How a photographer used a stray flash to make star Greta Gerwig look ethereal | iNFOnews | Thompson-Okanagan's News Source
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How a photographer used a stray flash to make star Greta Gerwig look ethereal

FILE - Jury president Greta Gerwig poses upon arrival at the premiere of the film 'The Shrouds' at the 77th international film festival, Cannes, southern, Monday, May 20, 2024. Daniel Cole, a freelance photographer who does extensive work for The Associated Press, mostly in southern France, spends the majority of his time covering hard news. But he takes great joy out of spending nearly two weeks each May in a tuxedo, covering the glamourous Cannes Film Festival, where he can push the creativity of his photos even further. (Photo by Daniel Cole/Invision/AP, File)

CANNES, France (AP) — Daniel Cole, a freelance photographer who does extensive work for The Associated Press, mostly in southern France, spends the majority of his time covering hard news. But he takes great joy in spending nearly two weeks each May in a tuxedo, covering the glamourous Cannes Film Festival, where he can push the creativity of his photos even farther. Here’s what he had to say about making this extraordinary image.

Why this photo

As a news photographer, to be dressed up and shooting the biggest stars as they waltz down the red carpet is not my usual routine. Yet the Cannes Film Festival has become one of my favorite assignments: a non-stop two weeks with no shortage of glamorous looks or Hollywood star power. It is an event that ceaselessly invites you to photograph people, a rare occurrence in the day-to-day of a news photographer.

I’ve come to see Cannes as a privilege to indulge the aesthetics of my pictures in a world where everyone is constantly inviting you to look at them.

During the red carpets, hundreds of people pose in front of you in magnificent outfits and flashy style pieces. It is a visual feast that invites you to photograph every detail. The goal for me, and for most of my colleagues, is to make the most aesthetic pictures of the biggest stars.

Many stars walked the carpet the night I made this photo and there were many pictures I did not make. But I immediately knew I had something interesting when I noticed the catch flash — light from another photographer's flash — across the face of "Barbie" director Greta Gerwig, this year’s festival jury president. When you manage to get a couple nice images with big stars, you feel you have added something to the AP coverage of this wacky world.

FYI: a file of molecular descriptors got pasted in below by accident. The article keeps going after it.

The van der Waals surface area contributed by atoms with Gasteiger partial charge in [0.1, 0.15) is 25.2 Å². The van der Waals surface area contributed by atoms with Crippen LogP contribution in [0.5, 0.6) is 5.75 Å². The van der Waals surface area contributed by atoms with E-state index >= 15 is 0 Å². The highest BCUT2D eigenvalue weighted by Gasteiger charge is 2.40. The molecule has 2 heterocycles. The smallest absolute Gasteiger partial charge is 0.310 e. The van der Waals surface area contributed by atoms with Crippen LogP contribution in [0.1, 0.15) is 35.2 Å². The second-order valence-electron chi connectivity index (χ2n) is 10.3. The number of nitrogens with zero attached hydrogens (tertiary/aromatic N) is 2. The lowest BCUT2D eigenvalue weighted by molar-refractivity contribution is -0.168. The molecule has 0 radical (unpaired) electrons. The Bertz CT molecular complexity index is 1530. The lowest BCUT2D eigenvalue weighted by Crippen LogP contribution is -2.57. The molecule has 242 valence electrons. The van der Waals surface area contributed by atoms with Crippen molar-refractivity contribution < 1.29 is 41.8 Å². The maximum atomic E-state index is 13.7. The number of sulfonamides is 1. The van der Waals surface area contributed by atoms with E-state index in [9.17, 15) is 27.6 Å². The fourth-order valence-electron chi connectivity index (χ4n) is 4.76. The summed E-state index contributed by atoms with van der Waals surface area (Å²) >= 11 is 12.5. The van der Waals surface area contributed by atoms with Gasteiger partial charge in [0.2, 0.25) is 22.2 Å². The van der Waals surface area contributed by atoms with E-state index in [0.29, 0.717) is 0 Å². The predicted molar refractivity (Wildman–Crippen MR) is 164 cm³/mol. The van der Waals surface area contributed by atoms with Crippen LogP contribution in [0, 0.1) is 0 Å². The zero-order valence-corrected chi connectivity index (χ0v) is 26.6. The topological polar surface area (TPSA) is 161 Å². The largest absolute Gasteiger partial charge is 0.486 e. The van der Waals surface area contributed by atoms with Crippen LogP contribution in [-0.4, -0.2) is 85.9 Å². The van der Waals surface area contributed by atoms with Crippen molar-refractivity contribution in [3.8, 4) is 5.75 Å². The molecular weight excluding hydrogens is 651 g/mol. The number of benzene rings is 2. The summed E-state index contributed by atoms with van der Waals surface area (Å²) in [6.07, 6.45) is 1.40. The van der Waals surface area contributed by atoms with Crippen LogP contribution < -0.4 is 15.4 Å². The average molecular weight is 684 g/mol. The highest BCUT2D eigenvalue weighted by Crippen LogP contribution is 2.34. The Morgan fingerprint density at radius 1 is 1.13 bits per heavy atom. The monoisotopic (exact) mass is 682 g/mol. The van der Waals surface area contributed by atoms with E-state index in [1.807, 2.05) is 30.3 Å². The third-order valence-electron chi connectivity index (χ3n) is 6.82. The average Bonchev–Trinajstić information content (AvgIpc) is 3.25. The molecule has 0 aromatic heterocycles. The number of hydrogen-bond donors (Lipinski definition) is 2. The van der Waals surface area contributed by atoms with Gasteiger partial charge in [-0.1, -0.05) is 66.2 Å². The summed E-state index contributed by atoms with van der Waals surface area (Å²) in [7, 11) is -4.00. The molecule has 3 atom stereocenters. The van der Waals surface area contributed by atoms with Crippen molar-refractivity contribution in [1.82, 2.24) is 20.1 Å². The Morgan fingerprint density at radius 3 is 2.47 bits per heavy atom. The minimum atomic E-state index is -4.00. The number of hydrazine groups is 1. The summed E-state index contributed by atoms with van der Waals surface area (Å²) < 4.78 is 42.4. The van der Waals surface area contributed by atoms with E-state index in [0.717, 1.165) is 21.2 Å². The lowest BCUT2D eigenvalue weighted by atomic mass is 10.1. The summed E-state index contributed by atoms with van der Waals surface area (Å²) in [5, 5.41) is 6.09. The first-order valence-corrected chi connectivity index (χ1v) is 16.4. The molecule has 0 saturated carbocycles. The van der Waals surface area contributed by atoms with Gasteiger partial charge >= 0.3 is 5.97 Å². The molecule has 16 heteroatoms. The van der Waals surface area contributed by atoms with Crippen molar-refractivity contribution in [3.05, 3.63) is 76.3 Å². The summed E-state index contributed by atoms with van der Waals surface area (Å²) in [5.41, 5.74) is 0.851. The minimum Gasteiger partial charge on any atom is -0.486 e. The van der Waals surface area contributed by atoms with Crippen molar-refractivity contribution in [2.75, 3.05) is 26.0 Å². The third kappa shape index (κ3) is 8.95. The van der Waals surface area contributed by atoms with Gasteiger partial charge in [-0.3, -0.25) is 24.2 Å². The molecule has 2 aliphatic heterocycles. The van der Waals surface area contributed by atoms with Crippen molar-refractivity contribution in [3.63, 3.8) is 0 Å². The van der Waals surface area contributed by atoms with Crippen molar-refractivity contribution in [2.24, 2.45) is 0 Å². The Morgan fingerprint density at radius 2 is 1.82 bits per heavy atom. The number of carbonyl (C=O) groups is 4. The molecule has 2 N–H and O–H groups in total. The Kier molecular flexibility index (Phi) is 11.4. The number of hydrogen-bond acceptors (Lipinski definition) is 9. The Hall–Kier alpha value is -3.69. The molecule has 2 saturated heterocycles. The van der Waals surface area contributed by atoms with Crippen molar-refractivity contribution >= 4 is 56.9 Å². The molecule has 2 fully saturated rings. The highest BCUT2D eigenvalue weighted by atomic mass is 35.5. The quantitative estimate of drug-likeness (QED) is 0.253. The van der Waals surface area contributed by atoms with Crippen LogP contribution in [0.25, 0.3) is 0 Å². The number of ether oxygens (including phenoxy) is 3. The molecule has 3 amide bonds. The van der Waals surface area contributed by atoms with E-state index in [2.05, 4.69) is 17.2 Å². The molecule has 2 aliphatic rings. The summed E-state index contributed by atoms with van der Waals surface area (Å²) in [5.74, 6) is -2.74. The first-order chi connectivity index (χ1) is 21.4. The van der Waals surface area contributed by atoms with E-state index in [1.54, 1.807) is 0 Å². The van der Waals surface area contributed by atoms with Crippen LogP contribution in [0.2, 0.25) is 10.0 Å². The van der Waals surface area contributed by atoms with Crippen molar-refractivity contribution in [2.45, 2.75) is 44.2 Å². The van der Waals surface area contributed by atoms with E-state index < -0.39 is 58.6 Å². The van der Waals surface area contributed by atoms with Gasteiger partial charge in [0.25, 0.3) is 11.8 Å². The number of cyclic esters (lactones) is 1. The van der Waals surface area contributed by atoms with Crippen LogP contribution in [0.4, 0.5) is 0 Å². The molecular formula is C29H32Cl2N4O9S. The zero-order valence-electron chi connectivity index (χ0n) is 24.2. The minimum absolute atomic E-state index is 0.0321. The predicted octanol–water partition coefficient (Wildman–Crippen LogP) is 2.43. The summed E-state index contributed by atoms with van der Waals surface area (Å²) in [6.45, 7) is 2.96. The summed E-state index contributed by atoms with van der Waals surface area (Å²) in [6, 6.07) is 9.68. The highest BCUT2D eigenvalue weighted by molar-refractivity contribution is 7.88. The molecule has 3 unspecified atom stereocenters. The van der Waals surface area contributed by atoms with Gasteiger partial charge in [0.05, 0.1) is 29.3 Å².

How I made this photo

At the festival, I have more creative freedom to look for the flashier and unusual moments. I like to use wide aperture prime lenses without a flash to contrast a bit from the typical entertainment aesthetic.

I shot this picture from the bottom of the grand red-carpet steps, which is a position with many angles to shoot. As Gerwig walked by me, I decided to follow her up the steps through my 135mm lens. I committed to what I thought would happen and was set on waiting for a reaction from her as she reached the top step.

She eventually did turn around, and I was lucky to get both her waving to fans and the added catch flash as I pushed down the shutter button. The blurring of lights at the Palais des Festivals added to the wacky image that combined her gesture with an interesting light show.

Why this photo works

A lot of my favorite images at Cannes are made in a similar fashion: trusting your intuition that the moment you think will arrive arrives and getting a lucky burst of light that elevates the moment.

If you manage to balance the right moment of the right star with some chance visual magic, you have a picture that can stand out.

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For more extraordinary AP photography, click here.

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